Monkey Mia 2013

Monkey Mia is a small tourist resort in World Heritage Shark Bay, 800 kilometres north of Perth. The main attraction is the opportunity to see a family of bottlenose dolphins that have been interacting daily with people since the 1960s.

We were comfortably ensconced aboard the 17 metre catamaran, Still Rockin.

It was July and the weather was kind. Temperatures in excess of 30 degrees and light breezes.

By the time we had opened up the boat, cleaned it, and finished necessary maintenance the sun was setting. The time of the year meant that sun dipped below the horizon over water.

Dolphins have been visiting Monkey Mia since before European settlement. Each morning since the 1980s tourists have flocked to the beach to see wild bottlenose dolphins swim to the shore to be hand fed.

The dolphin interaction at Monkey Mia is one of the most reliable meeting places in the world. It is one of the only places in the world where the dolphins come of their own accord, almost 365 days of the year. It is the only place in Australia where dolphins visit daily, not seasonally, and is one of the reasons researchers from across the world come to Monkey Mia to study dolphins.

 

We decided to sail up past Red Cliffs, around Herald Bluff and into Herald Bight, a distance of about 25 kilometres. After we had rested.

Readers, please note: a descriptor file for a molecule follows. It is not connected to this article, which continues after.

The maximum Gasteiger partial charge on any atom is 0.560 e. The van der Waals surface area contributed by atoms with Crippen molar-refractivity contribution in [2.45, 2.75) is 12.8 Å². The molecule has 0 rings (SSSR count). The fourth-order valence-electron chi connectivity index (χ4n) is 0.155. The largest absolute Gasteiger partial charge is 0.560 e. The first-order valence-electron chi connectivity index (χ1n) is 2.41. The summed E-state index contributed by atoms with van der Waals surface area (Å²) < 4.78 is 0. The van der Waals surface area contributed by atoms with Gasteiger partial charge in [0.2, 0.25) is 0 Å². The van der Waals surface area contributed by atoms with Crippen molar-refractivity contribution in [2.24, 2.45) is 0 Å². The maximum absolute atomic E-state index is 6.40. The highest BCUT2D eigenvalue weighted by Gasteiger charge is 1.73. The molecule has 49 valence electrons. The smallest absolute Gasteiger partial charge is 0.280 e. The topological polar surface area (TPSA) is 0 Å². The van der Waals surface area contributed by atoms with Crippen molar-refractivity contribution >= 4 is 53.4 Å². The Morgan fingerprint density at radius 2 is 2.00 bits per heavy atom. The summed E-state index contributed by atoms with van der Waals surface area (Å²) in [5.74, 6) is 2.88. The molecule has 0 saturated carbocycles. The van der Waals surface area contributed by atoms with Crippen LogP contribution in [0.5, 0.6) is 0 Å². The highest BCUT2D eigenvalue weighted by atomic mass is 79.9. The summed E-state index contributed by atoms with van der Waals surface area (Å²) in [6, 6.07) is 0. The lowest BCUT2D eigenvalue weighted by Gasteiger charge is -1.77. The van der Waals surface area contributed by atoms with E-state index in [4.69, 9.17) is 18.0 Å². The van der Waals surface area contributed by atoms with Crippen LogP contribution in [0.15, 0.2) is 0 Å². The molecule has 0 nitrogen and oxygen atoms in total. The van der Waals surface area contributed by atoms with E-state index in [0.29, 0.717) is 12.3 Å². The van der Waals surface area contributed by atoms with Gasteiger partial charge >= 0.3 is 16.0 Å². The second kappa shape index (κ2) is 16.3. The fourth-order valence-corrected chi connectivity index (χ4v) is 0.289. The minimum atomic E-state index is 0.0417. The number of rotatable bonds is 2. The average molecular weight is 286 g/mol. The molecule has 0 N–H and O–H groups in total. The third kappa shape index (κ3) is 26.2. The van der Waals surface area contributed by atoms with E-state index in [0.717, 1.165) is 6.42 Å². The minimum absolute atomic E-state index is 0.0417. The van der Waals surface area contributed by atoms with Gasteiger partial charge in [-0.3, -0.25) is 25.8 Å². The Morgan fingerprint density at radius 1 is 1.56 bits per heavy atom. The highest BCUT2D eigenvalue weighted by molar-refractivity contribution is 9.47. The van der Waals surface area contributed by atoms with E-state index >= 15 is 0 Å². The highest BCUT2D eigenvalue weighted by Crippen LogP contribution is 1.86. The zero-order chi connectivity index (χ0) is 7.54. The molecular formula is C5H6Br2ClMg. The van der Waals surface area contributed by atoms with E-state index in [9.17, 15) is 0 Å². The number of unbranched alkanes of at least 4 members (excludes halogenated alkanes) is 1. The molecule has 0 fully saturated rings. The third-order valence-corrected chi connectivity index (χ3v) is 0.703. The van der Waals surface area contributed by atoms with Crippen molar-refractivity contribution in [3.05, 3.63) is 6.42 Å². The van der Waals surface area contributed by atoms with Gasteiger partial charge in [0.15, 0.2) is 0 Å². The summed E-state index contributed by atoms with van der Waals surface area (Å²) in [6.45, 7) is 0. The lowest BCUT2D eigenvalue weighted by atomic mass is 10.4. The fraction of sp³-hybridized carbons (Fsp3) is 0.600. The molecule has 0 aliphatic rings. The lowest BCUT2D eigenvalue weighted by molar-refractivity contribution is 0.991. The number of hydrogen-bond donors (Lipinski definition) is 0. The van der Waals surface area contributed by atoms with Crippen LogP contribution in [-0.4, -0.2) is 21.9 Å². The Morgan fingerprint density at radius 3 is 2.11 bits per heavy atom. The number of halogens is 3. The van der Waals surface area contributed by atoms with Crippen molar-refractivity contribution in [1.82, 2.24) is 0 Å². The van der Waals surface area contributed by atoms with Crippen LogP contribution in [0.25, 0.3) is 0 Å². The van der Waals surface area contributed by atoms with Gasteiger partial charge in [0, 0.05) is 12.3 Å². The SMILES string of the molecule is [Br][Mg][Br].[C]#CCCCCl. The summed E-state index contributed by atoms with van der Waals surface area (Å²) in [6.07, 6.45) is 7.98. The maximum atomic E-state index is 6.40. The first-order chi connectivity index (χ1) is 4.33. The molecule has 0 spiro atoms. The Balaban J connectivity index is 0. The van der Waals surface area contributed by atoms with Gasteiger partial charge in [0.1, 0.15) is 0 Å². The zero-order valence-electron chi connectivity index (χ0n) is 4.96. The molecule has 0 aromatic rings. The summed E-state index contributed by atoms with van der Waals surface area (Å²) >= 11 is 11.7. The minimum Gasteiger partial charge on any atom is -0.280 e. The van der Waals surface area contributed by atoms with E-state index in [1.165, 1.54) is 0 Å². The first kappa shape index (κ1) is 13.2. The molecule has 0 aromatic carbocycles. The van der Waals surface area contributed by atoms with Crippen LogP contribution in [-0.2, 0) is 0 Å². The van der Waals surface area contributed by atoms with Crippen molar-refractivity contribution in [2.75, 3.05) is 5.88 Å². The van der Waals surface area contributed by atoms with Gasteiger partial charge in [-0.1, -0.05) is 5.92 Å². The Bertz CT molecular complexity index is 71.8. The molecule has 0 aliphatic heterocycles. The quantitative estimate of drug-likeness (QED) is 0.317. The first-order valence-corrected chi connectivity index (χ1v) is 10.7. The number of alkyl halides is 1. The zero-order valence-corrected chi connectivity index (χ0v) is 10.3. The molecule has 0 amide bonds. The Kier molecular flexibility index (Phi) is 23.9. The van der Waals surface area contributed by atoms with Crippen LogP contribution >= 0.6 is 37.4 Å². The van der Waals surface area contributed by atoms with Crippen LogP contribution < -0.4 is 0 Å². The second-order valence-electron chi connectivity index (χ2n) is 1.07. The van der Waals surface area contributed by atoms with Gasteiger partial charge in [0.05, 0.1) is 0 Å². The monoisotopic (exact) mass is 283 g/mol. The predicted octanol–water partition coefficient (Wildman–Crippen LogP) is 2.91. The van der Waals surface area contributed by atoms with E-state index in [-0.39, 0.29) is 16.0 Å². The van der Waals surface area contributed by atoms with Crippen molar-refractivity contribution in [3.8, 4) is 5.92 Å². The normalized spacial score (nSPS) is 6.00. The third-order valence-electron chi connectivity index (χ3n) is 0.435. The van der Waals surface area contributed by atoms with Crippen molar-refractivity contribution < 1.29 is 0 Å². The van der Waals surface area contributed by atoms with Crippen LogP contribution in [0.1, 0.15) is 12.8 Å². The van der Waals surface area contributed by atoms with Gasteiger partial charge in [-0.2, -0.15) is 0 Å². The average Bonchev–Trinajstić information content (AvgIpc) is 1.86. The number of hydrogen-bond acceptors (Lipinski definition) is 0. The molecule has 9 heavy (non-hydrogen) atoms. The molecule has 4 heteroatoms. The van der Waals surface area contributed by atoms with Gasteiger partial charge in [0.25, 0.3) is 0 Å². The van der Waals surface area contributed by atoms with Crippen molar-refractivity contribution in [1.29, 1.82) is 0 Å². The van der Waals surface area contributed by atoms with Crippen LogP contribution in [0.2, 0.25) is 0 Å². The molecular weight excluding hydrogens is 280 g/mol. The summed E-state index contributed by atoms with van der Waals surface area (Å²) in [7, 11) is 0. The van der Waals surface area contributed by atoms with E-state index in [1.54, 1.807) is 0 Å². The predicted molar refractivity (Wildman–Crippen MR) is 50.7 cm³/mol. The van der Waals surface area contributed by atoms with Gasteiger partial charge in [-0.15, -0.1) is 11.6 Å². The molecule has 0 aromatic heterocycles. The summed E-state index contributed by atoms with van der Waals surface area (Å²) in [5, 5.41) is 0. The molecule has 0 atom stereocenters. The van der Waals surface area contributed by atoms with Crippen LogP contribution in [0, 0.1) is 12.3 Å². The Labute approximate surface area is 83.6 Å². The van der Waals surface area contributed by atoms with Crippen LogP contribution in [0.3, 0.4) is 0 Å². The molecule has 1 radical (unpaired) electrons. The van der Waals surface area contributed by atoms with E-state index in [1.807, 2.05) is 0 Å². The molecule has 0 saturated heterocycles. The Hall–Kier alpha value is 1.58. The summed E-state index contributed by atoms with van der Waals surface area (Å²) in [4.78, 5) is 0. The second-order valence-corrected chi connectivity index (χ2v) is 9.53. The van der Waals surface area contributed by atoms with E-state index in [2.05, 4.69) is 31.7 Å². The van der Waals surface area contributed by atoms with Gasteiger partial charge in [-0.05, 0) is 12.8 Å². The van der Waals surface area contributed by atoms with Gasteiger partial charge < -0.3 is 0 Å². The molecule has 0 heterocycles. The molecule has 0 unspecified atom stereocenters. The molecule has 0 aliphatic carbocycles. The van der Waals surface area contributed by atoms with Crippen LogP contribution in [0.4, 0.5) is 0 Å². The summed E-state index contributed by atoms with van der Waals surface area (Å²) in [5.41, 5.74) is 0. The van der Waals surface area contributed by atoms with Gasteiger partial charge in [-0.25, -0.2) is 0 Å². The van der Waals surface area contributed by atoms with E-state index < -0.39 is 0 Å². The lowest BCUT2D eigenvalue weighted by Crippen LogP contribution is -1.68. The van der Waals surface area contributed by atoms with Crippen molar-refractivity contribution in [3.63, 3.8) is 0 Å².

Nightfall was imminent so we stopped short of Herald Bluff.

Next morning we took the inflatable for a run along the shoreline, leaving Still Rockin at anchor.

It’s obvious why this section of coast is known as Red Cliffs. We had the place to ourselves, no people anywhere, no footprints on the beach, no flotsam or jetsam, no noise other than the birds calling and the waves gently lapping, nothing to interrupt the tranquility. A bit boring, actually!

We decided to head around to Herald Bight in the inflatable to do a bit of fishing in the creeks. We rounded the Bluff and headed towards a sand spit. There were hundreds of pelicans, shags and gulls on the spit.

We continued to our fishing spot among the mangroves. The mangroves in Shark Bay are the southernmost occurrence of the plant.

As we headed offshore we came across a loggerhead turtle. The loggerhead turtle is the most endangered species of sea turtle in the world, and Western Australia is home to the two major breeding sites during turtle nesting season, one of them being in Shark Bay.

The fishing in the mangrove creeks was very unproductive and so we determined to head back to the Still Rockin. Along the way we came upon a fish feeding frenzy. A school of Giant Trevally had herded a large school of bait fish into shore and were feeding voraciously. The action attracted the attention of Silver Gulls who also feasted on the bait fish as they leapt into the air to escape the rampaging GTs.

After our successful fishing episode it was time to return to the Still Rockin and contemplate our next foray into the wilds of Shark Bay.

Text and Layout
Kim Epton
800 words
85 photographs

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